America depends on the youth of its nation to leadBY CHUCK TUCK | JOURNAL REPORTER Lake Stevens High School Junior represents Washington State at National Guard Symposium Some people say that leaders are born, while others will tell you that becoming a leader is an acquired skill.
No matter who or what makes a great leader, that leader must also make an effort to better themselves and the community or organization in which they intend on serving.
In the case of Kelsey Matsuzaki, a junior at Lake Stevens High School, leadership comes naturally.
Matsuzaki’s father is a Master Sgt. with the 215th Engineering Installation Squadron at Paine Field in Everett. That is what spurred the interest Matsuzaki has for aeronautical engineering which she spoke of last year at Cavelero Mid High.
“I am still interested in taking the path to becoming an Aeronautical Engineer and am currently in my second year of the Pre-Engineering class offered at Lake Stevens High School,” she said.
Recently Matsuzaki represented Washington State at the National Guard Youth Symposium.
“The National Symposium, which was held in St. Louis, Missouri, and consisted of two delegates from each state and U.S. Territory,” Matsuzaki said.
Each delegate participated in team building and leadership activities by attending seminars presented by motivational speakers.
Her territory consists of Alaska, Idaho, Oregon, and Eastern Washington.
The leadership building is taught to the delegates as a plan to help the direction of youth councils, according to Matsuzaki. She also worked closely with the representatives in her territory on building better communication outside of the symposium and encouraged the idea of sharing goals and thoughts.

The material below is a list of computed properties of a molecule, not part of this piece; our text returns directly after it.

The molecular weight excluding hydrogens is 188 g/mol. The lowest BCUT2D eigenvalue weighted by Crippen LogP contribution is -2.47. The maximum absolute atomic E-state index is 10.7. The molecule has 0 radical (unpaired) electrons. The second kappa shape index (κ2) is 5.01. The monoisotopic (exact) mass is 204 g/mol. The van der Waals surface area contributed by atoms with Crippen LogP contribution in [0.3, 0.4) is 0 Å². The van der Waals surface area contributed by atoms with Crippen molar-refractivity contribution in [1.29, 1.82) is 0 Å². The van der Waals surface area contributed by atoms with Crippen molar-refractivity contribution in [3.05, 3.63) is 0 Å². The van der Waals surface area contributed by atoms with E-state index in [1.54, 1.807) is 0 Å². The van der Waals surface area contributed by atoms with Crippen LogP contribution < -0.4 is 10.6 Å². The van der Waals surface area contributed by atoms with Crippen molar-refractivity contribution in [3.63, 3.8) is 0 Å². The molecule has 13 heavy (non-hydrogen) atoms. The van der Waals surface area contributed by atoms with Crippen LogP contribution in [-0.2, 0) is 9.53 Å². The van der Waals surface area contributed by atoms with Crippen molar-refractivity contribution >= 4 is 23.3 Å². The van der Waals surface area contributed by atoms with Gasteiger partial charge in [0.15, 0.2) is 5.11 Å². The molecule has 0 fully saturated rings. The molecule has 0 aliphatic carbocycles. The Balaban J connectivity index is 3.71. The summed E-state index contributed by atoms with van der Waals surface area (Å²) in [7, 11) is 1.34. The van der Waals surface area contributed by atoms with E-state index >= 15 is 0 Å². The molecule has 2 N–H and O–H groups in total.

When it comes to serving a community and being involved in an organization, Matsuzaki could not be more proud than to be a part of the Youth National Guard and feels that it is important for youth to be involved in any good organization.
“As a military dependent, being involved with this organization has given me a better understanding of my dad’s role with the military and being involved with other youth has also given me an opportunity to relate to other kids my age who deal with deployment and other issues that come with being a military dependent,” Matsuzaki said.
She is also a Junior Public Affairs Officer and Historian for the Western Washington National Guard Youth Council. Both of these positions require that Matsuzaki attend meetings and report on upcoming events.
“I write articles on events, oversee and maintain a publicity committee and maintain a state calendar of events for the council,” she said.
This included coordinating with the Eastern Washington Youth Council as well.
Matsuzaki encourages youth to get involved in their community to seek out and take advantage of the many opportunities that are available to them.